Working for birds in Africa

Flora and fauna of the Odzala National Park, Congo

Fri, 12/28/2012 - 14:57 -- abc_admin
R. J. Dowsett and F. Dowsett-Lemaire (eds) 1997. Tauraco Research Report No. 6. 135 pp. Pbk. Available from Aves, Maison de l'Environnement, Rue de la Régence 36, B-4000 Liège, Belgium. UK£12, US$30, FF100 or BEF500 (incl. p&p). Payments by cheque or bank draft to "Tauraco Press".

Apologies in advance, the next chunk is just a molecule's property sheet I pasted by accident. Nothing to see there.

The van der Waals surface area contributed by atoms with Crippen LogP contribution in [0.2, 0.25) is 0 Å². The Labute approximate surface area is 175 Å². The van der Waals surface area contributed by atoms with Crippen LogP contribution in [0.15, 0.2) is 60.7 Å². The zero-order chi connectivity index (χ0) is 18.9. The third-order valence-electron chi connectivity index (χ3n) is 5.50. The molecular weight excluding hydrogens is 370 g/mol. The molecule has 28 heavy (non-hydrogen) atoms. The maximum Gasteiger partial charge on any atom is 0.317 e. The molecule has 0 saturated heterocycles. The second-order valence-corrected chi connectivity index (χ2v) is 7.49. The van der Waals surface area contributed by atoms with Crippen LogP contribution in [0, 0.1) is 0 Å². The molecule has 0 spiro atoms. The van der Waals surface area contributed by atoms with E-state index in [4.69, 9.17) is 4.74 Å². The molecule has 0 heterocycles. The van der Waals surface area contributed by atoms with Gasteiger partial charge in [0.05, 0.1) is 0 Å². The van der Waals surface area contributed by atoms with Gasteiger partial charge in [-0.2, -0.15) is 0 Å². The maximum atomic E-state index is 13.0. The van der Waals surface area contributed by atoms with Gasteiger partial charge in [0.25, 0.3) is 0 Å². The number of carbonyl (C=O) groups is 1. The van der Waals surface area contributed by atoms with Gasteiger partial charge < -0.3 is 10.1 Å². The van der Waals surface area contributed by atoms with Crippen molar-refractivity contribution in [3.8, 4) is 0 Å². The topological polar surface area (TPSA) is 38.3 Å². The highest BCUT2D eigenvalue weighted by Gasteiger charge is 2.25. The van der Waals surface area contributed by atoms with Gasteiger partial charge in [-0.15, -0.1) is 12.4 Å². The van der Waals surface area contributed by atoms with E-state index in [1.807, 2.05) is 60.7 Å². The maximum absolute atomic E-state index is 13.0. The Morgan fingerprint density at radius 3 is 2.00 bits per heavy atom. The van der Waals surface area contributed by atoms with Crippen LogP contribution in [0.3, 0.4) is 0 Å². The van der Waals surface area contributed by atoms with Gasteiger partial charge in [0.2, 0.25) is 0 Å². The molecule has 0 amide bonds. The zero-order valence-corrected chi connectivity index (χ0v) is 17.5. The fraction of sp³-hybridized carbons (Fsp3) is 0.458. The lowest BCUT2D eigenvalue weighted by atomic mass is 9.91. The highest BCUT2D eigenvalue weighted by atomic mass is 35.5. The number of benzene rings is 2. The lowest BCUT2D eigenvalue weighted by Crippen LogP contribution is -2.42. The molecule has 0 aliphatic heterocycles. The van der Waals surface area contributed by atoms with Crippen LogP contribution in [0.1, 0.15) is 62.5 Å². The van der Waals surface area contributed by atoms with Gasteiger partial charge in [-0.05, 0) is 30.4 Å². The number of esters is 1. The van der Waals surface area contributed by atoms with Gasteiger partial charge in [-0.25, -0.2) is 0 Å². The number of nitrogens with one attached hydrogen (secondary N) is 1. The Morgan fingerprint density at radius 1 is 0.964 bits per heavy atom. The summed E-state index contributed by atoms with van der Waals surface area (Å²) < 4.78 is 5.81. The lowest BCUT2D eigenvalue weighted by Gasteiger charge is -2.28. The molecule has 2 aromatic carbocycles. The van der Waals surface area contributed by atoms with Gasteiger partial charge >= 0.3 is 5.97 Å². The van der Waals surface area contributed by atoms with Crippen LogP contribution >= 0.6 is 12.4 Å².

pages 67 - 68